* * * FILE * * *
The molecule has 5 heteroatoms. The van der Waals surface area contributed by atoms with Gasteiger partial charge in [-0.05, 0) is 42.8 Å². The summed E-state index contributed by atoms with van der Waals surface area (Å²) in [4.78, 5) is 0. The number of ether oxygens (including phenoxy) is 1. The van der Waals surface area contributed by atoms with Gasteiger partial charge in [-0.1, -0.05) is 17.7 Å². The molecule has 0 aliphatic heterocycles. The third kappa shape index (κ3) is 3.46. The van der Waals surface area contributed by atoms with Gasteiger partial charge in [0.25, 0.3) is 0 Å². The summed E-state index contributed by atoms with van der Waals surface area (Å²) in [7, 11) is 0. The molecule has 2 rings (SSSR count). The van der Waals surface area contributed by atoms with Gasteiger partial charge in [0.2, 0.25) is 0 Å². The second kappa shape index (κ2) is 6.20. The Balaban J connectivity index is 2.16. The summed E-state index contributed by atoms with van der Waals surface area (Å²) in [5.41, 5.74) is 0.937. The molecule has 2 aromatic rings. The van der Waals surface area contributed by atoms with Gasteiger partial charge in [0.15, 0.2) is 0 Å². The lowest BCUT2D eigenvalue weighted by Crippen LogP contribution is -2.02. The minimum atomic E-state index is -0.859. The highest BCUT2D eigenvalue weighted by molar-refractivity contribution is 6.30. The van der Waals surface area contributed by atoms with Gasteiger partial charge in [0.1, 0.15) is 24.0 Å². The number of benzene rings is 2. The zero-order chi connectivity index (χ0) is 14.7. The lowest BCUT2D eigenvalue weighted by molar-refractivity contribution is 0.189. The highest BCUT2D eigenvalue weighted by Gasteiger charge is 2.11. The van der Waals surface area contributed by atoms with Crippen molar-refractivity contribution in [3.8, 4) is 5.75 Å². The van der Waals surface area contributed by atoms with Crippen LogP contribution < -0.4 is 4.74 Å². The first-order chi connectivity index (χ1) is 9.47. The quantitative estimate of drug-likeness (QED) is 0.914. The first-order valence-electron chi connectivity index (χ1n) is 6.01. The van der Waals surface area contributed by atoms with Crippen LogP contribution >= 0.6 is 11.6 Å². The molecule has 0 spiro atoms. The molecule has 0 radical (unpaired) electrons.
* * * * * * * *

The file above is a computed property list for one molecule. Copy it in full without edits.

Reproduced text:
The molecule has 5 heteroatoms. The van der Waals surface area contributed by atoms with Gasteiger partial charge in [-0.05, 0) is 42.8 Å². The summed E-state index contributed by atoms with van der Waals surface area (Å²) in [4.78, 5) is 0. The number of ether oxygens (including phenoxy) is 1. The van der Waals surface area contributed by atoms with Gasteiger partial charge in [-0.1, -0.05) is 17.7 Å². The molecule has 0 aliphatic heterocycles. The third kappa shape index (κ3) is 3.46. The van der Waals surface area contributed by atoms with Gasteiger partial charge in [0.25, 0.3) is 0 Å². The summed E-state index contributed by atoms with van der Waals surface area (Å²) in [7, 11) is 0. The molecule has 2 rings (SSSR count). The van der Waals surface area contributed by atoms with Gasteiger partial charge in [0.2, 0.25) is 0 Å². The second kappa shape index (κ2) is 6.20. The Balaban J connectivity index is 2.16. The summed E-state index contributed by atoms with van der Waals surface area (Å²) in [5.41, 5.74) is 0.937. The molecule has 2 aromatic rings. The van der Waals surface area contributed by atoms with Gasteiger partial charge in [0.15, 0.2) is 0 Å². The lowest BCUT2D eigenvalue weighted by Crippen LogP contribution is -2.02. The minimum atomic E-state index is -0.859. The highest BCUT2D eigenvalue weighted by molar-refractivity contribution is 6.30. The van der Waals surface area contributed by atoms with Gasteiger partial charge in [0.1, 0.15) is 24.0 Å². The number of benzene rings is 2. The zero-order chi connectivity index (χ0) is 14.7. The lowest BCUT2D eigenvalue weighted by molar-refractivity contribution is 0.189. The highest BCUT2D eigenvalue weighted by Gasteiger charge is 2.11. The van der Waals surface area contributed by atoms with Crippen molar-refractivity contribution in [3.8, 4) is 5.75 Å². The van der Waals surface area contributed by atoms with Crippen LogP contribution < -0.4 is 4.74 Å². The first-order chi connectivity index (χ1) is 9.47. The quantitative estimate of drug-likeness (QED) is 0.914. The first-order valence-electron chi connectivity index (χ1n) is 6.01. The van der Waals surface area contributed by atoms with Crippen LogP contribution >= 0.6 is 11.6 Å². The molecule has 0 spiro atoms. The molecule has 0 radical (unpaired) electrons.